How To
7 min read

How to Write a Book Introduction That Attracts More Readers

Soniya Jain
November 20, 2022

What you'll learn

What you'll need

You've spent a long time writing your novel and are ready to share it with the world. You want the first few pages to be mind-blowing, edge-of-the-seat reading—but you're unsure what to write.

What words will pull in your audience? How many pages should you write before you hit on one of those gripping opening lines and start your story?

A good book introduction hooks the reader and sets up your story and its characters. The introduction is an opportunity to present your main character and premise while clarifying what will happen in the rest of the story.

In this article, we'll share tips for writing a compelling book introduction to draw in your readers and get them excited about your story.

What's the purpose of the introduction in a book?

The introduction of a book is an essential part of the writing process. It's the first thing readers see when they open your book and can be one of the most critical sections in your story.

It may seem like a small detail, but this section gives readers insight into what they can expect from reading your story.

Here are several reasons why writing a good introduction to your book is beneficial.

Immediately pique the reader's interest

The introduction can be a great way to get the reader interested in your book from the opening paragraph. You can share an intriguing fact about the story, introduce them to one of the characters, or show them how they'll learn something new from reading your book. You can also give readers a summary of what they'll learn from reading your book.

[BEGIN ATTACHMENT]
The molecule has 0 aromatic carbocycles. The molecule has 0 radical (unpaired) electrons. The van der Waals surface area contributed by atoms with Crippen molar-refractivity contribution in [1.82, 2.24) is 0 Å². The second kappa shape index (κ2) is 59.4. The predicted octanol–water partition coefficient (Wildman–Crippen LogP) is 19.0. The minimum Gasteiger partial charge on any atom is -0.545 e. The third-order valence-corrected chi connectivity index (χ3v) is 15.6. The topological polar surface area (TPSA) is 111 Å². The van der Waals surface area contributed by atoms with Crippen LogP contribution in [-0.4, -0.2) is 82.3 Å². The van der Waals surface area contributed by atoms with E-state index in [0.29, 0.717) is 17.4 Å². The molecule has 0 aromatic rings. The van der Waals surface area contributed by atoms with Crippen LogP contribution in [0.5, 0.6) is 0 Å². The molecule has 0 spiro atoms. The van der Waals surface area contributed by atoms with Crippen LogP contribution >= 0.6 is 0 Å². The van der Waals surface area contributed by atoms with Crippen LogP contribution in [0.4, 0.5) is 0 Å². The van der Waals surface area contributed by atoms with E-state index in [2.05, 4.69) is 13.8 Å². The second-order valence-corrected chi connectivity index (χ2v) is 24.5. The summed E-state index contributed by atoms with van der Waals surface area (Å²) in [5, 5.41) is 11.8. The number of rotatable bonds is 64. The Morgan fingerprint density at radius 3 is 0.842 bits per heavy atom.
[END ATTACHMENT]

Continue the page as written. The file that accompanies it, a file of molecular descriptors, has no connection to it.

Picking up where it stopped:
Lay out the pain the reader is facing

The introduction lays out the pain that your ideal reader is facing and how your book will solve that problem. Writing a nonfiction book is especially important because you want to convince readers that they need what you're offering. You can do this by using powerful examples and showing why your approach has worked for others in the past.

Explain how your idea might benefit them

A good introduction explains how your idea will benefit your reader. Do not simply tell them that the book will help them solve their problem—show them how it might do so! Tell readers why they should trust you and what differentiates this book from other books.

Explain why the author is the expert and authority on this subject

An introduction explains why the author or writer is an expert on this topic and why readers should trust what they say. It also describes how the author has a unique perspective on the topic, and their experience makes them qualified to write about it.

Gets the reader committed to reading the book

The intro gets your reader committed to reading the book. It's not just about telling them—it's about making sure they want to stay and listen to what you have to say after your introductory chapter. If you can do that, it doesn't matter what comes next. You've already got them hooked!